The Yeast Infection and the Black Eye


The Yeast Infection and the Black Eye

the-eleventh-hour-758726_640(1)My parents and I went to my dad's oncologist on Friday for his annual check-up. We received good news--no sign of cancer and my dad gained four pounds.

The bad news, unfortunately, overshadowed the good.

His appointment begins with a nurse removing his ostomy bag so she can take a urine sample. When the nurse removed his bag, his stoma was surrouned by a large, red rash. On Monday, when I changed my dad's bag, the area around his stoma looked soooo much better. (I noticed my dad's rash on Christmas Day and had been working to clear it up.)

The red rash set off quite the alarm.

The questions started: How often do you changes his bag? When did his rash start?

The nurse called for the ostomy nurse and a resident came in to look. He asked my dad if he's eating well and drinking lots of water. He kept telling my dad they were going to fix him up. My dad just looked at him in utter confusion.

The nurse returned to take my dad's urine sample and then looked at my mom. "What happened to your cheek," she asked.

"I fell," my said. Her sunglasses don't quite cover her black eye from the fall she took 10 days earlier.

Honestly, it kinda looked like I hit my mom and neglect my dad.

I did try to explain all that happened since Christmas but my explanations made it sound like I wasn't attending to the rash. (After noticing the rash, I had asked for help from my parents' nurse practitioner and the community's nurse.)

The oncologist arrived and took a look at my dad's rash and said, "It's angry." He showed me a few areas around the stoma that indicate chronic moisture. It seems I'm not fitting the wafer close enough around the stoma. The wafer is like a round wax donut which goes around the stoma and which holds the bag in place. I warm the wafer in my hands and then stretch it to fit around the stoma, eyeballing how much to stretch. Apparently, my eye is bigger than the stoma.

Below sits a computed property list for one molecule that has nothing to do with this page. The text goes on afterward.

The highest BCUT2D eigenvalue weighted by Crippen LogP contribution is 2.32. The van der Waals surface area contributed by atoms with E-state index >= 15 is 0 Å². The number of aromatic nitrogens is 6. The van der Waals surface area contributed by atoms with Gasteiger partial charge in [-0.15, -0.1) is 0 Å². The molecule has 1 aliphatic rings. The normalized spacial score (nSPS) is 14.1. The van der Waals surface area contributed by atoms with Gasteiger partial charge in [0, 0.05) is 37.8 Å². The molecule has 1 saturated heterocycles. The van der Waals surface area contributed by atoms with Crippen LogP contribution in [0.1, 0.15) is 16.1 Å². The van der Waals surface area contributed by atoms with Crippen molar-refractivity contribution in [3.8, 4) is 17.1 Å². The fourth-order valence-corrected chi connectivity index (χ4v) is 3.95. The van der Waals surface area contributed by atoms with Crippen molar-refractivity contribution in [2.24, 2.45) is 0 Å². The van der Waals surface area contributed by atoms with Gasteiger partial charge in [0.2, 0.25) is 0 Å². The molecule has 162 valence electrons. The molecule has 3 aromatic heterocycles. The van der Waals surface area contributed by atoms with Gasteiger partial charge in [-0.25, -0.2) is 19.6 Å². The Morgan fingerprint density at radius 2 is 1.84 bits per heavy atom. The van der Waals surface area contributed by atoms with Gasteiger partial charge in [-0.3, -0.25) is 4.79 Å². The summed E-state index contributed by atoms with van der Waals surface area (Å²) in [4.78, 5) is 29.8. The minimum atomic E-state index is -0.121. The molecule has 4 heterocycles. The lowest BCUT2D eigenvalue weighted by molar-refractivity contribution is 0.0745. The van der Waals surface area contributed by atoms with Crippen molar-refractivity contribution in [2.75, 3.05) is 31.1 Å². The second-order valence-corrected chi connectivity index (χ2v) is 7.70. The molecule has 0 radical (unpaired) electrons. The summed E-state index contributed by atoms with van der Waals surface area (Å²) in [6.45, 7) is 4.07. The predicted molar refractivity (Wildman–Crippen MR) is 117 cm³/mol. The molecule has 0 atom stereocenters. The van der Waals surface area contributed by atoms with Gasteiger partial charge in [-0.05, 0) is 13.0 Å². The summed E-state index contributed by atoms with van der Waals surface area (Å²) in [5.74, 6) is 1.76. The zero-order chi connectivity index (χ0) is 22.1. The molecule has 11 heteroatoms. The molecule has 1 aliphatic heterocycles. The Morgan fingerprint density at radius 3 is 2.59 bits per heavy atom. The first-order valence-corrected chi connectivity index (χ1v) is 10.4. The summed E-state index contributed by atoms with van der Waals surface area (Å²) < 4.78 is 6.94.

The ostomy nurse arrived and sounded a louder alarm. "The concern is that he'll lose the skin around the stoma," she explained. Without any skin, we have no where to adhere his bag to collect the urine.

"These situations can flare up quickly and get worse fast."

She ordered a medicated powder for the rash (which is a yeast infection) and an antibiotic. We have to change the bag every two days in order to apply the powder to the infected area. If my dad spikes a fever or has abdominal pain, we are to call her immediately. My dad asked if she has written instructions. "I don't," she said. "But you know what you're doing."

He also asked her for a visiting nurse. "We can do that," she said, immediately reaching out to the social worker, who had our first visit organized before we left.

Shell-shocked, we headed out to get the car. By this time, I was trying to collect myself. I was completely freaked out.

"We've cleared this up before," I said to my parents. "We can clear it up again."

On the way home, I remembered the good news. "Dad, you don't have cancer," I said. "And, a yeast infection won't kill you."

That lightened the mood for a few moments. By the time we got back to their apartment, my parents were bickering, with my dad calling my mom, "Mother," in his sternest voice possible. We had been gone for four hours but honestly it felt like forever.

We did go on with the rest of our day -- my parents played pinochle after eating lunch in the dining room. (Thank God for where they live.) I went back to work and then went to my nephews' track meet that night.

And, yesterday, the visiting nurse stopped. I did a much better job explaining all that happened since Christmas. I also shared that my dad had an infection on the top of his head, the very area where he had plastic surgery after having skin cancer removed, for which he had been using a topical antibiotic.

"An antibiotic can cause a yeast infection," she said.

OHHHHHH! The three of us had the same response at the same time. In that small doctor's office on Friday, I just couldn't find the room to share everything and had completely forgotten about the topical antibiotic, which my dad had stopped using a day or so before Friday's appointment.

The visiting nurse watched as I applied the wafer and bag and confirmed I was doing everything right. My dad's rash already looked much better.

I really began to doubt myself during the doctor's appointment and began to say out loud what I could have done differently. "Don't go down that road," my dad quietly said, lying on the exam table, red rash flaming.